You noted 50′s and 70′s as decades of inspiration – who are your favorite icons from that time?
Mary Alice Malone: The 50’s represent such a lasting, inspired space for fashion; with World War II concluded, it was time for a fresh start, a fresh dose of reparatory optimism, and, with it, a fresh society and aesthetic. Dior’s New Look, I find unparalleled. It was in that decade that fashion for the sake of fashion was re-energised, an overlap of when the concept of Ready-to-Wear truly emerged in retail consumption. The 70’s were then, really, a decade of female empowerment and, would you know it, I love the women Russ Meyer creates and, of course, the Hitchcock blondes. Enough said.
How has working in London influenced your aesthetic?
MA: Simply, I find London intimately influential. This is a pod so open yet so international. Anything goes here. Whereas, while few survive, everyone yet carries around his/her own story with such prideful energy.
With a history in furniture design, what do you think are some of the most beautiful interiors in NYC?
MA: Oh, The Gramercy – those colours, the randomising art, the scent. They’ve nearly succeeded in rebuilding an ecosystem. Hats off to Messrs Schrager and Lyons.
Kitten heel or sky high?
MA: I’m very moody about what I wear, so both, then neither – by which I mean fluorescent multi-coloured sneakers. But those are my personal issues. The moody moment dictates my heels.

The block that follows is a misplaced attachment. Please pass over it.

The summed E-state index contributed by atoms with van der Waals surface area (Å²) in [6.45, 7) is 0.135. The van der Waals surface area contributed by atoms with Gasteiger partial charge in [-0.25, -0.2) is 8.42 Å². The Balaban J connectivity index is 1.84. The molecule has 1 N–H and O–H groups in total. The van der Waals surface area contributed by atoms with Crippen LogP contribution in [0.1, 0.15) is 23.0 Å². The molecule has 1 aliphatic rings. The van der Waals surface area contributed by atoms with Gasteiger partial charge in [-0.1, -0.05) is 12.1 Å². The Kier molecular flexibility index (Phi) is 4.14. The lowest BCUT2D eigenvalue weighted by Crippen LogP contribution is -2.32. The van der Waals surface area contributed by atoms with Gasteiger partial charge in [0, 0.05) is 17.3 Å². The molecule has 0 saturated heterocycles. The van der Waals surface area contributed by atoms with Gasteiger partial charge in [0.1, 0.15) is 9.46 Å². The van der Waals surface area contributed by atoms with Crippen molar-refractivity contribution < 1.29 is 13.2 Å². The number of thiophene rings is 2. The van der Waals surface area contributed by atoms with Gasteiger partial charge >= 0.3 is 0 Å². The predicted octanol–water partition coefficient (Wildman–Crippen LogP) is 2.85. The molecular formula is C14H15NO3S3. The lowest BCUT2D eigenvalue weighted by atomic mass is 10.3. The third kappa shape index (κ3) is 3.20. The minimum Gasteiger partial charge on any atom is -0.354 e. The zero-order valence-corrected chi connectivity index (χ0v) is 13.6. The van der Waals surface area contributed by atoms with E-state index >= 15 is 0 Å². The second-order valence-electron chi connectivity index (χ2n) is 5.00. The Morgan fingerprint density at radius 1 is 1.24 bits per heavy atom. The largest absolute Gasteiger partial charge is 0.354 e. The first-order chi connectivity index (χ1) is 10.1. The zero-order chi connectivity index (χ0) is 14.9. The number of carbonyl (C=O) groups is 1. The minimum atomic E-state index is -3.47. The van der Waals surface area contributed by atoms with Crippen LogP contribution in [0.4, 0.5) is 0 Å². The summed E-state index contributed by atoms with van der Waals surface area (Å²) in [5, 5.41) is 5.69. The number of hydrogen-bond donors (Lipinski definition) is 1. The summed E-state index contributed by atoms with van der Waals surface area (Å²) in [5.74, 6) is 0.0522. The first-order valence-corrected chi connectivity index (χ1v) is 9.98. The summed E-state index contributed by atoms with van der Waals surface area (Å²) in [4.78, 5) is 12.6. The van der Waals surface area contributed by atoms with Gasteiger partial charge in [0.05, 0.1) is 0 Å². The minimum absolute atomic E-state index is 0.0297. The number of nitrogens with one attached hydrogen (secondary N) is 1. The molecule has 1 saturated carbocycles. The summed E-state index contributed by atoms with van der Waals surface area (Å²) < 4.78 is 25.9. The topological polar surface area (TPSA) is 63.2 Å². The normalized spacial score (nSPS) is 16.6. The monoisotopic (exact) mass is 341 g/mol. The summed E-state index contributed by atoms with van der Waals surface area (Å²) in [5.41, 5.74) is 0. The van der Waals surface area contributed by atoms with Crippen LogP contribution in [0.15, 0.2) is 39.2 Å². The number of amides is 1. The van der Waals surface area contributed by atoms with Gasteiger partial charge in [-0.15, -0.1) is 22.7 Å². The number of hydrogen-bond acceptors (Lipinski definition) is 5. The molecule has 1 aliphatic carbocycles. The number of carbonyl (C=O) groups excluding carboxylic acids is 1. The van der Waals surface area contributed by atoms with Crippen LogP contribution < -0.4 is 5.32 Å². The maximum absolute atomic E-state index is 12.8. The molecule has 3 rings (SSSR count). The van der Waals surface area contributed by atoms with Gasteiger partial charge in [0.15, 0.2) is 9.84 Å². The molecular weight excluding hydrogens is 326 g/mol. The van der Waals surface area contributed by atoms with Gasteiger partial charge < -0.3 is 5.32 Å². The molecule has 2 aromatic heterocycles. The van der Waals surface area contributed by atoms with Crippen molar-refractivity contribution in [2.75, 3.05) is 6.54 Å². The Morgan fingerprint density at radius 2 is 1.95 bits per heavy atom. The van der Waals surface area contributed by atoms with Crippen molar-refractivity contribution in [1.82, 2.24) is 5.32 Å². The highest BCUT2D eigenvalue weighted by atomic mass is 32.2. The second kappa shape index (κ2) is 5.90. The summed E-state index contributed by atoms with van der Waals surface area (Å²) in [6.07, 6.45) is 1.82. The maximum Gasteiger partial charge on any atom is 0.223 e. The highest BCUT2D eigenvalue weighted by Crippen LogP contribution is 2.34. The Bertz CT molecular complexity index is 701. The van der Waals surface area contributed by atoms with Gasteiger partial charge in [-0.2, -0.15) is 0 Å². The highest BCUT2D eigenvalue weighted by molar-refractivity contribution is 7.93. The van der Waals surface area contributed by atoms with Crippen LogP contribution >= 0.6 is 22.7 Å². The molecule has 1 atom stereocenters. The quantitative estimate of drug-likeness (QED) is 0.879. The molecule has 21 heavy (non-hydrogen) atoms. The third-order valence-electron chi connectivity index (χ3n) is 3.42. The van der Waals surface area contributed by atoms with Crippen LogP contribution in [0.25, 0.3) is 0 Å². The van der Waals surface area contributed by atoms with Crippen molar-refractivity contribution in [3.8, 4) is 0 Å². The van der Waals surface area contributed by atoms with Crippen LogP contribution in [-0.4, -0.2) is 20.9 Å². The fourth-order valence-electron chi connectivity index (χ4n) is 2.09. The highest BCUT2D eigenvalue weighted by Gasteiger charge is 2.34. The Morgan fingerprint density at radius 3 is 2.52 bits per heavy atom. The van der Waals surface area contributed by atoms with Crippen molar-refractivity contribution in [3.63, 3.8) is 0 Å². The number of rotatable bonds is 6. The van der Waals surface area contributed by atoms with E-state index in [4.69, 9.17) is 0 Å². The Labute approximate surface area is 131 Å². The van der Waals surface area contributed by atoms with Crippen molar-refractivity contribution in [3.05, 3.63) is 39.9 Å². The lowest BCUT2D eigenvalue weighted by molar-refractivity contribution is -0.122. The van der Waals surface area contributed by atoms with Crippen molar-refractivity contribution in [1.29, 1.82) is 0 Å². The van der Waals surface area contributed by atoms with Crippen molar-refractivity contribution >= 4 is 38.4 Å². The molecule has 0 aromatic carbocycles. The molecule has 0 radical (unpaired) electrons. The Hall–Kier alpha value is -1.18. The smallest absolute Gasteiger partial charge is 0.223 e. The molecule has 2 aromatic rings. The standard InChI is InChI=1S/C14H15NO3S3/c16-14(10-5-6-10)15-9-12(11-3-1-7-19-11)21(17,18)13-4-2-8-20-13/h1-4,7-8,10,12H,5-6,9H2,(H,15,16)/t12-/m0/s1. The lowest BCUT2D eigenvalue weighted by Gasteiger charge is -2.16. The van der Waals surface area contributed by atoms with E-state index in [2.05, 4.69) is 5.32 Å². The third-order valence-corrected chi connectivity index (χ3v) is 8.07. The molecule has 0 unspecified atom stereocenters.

The first pair of shoes you’ll never forget?
MA: Ha! My cousin’s orange ‘beat-up’ hand-me-down cowboy boots. LOVED the boots. I’d wear them with handle-down shorts and ride my ponies bare back. Yes, we were dirty kids.
Who do you think is the ultimate shoe craftsman?
MA: Jermyn Street shoemakers, of course, particularly John Lobb. Then again, you have your Berluti who needn’t be in the scene to dictate it. And, that, they do so well. Sadly, for men, so we will continue to work overtime to bring women that aviation-grade attention to detail that men have enjoyed for so long, which I respect, but equally envy.
As an ex Olympic equestrian, what do you feel that experience brings to shoe design?
MA: Gee! Junior Olympian! Please. Junior!! And I come with a lot of discipline, perfectionism, and the ingrown understanding that, when training, one can have bad days, weeks, and months, but that is part of growing and achieving. I’m not easily rattled, you see.
You focus on the psychology of shoes – please elaborate.
MA: I have always loved Psychology and Sociology – the two disciplines (neither of which I am an expert, just an intrigued civilian) I have always seen as essential to the innate semantics of liking, remembering, and choosing. I couldn’t possibly design and build heels if I did not know why they make us, be you a girl or a woman, feel so sexy and luxuriantly empowered. Only reason I, we, are here. Right now.